Her process differs from athlete to athlete but nearly always begins with the music. She stresses authenticity and finding a style or theme that excites the athlete she’s working with. From there, Das builds playlists of songs that could potentially be part of a floor routine. (Nia Dennis, whose senior year routine went viral in 2021, estimates that she had a list of about 80 songs to pick from.) The music can present its own challenge, though. Floor routines aren’t allowed to have any lyrics and finding the right instrumental versions can be tricky.
“A lot of songs sound more powerful or interesting with lyrics,” Das says, “so it’s a challenge in itself to find music that can tell a story or be exciting to perform to without those lyrics. That’s sometimes where we get stuck even in the beginning.”
Once the music choices are selected, Das listens to it constantly—in the car, at home, “whenever I’m not busy.” If she isn’t able to find the instrumentals herself, she doesn’t back away from reaching out to artists on social media, record labels, managers or even those she knows, such as Janet Jackson’s choreographer. Then, she either cuts the music herself or has a friend in the music industry mix it for her. Once that’s all settled, it’s finally time to start putting together the choreography.
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Das’s background began in gymnastics. She competed as a Level 10 club gymnast and then collegiately at Washington before injuries ended her career. But Das found a silver lining. She shifted her focus to dance and began taking classes and private lessons. After spending most of her life as a gymnast, she “took that gymnastics work ethic and applied it to dance.”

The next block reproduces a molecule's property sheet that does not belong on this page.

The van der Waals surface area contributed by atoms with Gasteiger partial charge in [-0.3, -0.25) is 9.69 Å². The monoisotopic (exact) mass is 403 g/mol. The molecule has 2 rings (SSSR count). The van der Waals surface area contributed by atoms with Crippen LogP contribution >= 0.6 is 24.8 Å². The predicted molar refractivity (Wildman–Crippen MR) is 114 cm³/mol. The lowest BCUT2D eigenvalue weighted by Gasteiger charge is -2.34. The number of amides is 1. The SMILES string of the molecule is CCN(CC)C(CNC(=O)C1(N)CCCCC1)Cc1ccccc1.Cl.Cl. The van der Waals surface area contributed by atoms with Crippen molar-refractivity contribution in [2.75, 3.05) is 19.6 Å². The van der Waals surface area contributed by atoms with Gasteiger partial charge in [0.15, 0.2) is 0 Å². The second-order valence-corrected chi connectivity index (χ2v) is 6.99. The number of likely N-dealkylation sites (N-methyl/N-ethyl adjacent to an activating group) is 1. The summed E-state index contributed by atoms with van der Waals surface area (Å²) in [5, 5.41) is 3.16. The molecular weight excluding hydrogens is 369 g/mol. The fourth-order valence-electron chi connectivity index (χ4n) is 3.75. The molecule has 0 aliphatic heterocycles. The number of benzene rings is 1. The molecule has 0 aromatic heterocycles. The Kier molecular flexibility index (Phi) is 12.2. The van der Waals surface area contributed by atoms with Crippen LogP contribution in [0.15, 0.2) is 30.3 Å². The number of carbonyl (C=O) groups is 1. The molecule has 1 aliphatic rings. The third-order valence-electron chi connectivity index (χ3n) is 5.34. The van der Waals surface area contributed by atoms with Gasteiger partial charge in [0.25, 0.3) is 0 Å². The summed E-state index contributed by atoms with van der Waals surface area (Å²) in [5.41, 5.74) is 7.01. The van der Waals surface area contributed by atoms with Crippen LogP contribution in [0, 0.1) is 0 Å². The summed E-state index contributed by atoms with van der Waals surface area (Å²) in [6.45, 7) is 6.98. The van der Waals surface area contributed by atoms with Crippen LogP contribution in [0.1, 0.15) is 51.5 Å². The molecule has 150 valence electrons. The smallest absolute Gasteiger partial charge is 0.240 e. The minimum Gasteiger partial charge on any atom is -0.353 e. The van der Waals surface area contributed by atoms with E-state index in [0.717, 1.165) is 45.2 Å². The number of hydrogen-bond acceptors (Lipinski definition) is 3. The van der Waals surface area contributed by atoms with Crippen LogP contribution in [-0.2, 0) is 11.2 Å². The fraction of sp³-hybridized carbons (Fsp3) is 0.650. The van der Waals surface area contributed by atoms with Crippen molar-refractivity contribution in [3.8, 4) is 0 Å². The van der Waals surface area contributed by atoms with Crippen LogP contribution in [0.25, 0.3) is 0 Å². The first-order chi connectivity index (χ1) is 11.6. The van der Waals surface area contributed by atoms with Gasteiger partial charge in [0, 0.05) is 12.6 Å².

She moved to L.A. about a year after graduating, signed with an agency and started using her gymnastics skills for work. Das found herself up against dancers who started perfecting their craft from a young age, similar to most gymnasts. Her gymnastics background gave her “a leg up in the industry” as she caught up. Some of her earliest jobs included dancing on Avril Lavigne’s world tour in 2008 and for Miley Cyrus at the Nickelodeon Kids’ Choice Awards. She’s performed at the Academy Awards (’14), American Music Awards (’18) and the Grammys (’19). She even dipped her toes in the water by choreographing some floor routines for local clubs back home in Seattle as a side gig. Das didn’t intend to focus on that as a career until she got a call from a friend who worked with Utah’s team and saw how the sport had evolved to incorporate dance into routines.
The third-year volunteer coach avoids putting pressure on the first session she has with any of the athletes. She wants them to enjoy the creative process and encourages them to bring friends or teammates with them. Then they dance. Routines aren’t necessarily linear, Das says. Sometimes, a particular part of the music sticks out and that becomes a starting point.
“It’s different for everyone, but I think the main theme is that I want it to be collaborative,” Das says. “I want it to be authentic, and I want it to be playful and fun when they’re creating with me.”
Nia Dennis knows what it’s like to have a viral floor routine. She’s done it in back-to-back seasons. As a junior, her Beyoncé routine took the internet by storm, and last season’s meaningful “Black Excellence” routine garnered 3.6 million views. Dennis started with her theme, Black culture, and focused on what represented her as a woman.
“I wanted to bring [Black culture] to the sport of gymnastics, which isn’t so common,” Dennis says. “It’s not common to see Black culture in the sport of gymnastics. That’s music style
, dance style, and gymnastics style even isn’t so common. I wanted to bring more of it to the sport of gymnastics.”
Dennis and Das worked together to create the choreography, a process that Dennis says was the “complete opposite” of what she experienced as an elite gymnast. But it was a welcome change. Dennis loves to dance, and Das gave her the freedom to give her own ideas and input into the routine.
“It was just so much fun, honestly,” she says. “It didn’t feel like a chore; it didn’t feel like I was preparing for season. It felt like I’m learning the best dance routine of all time.”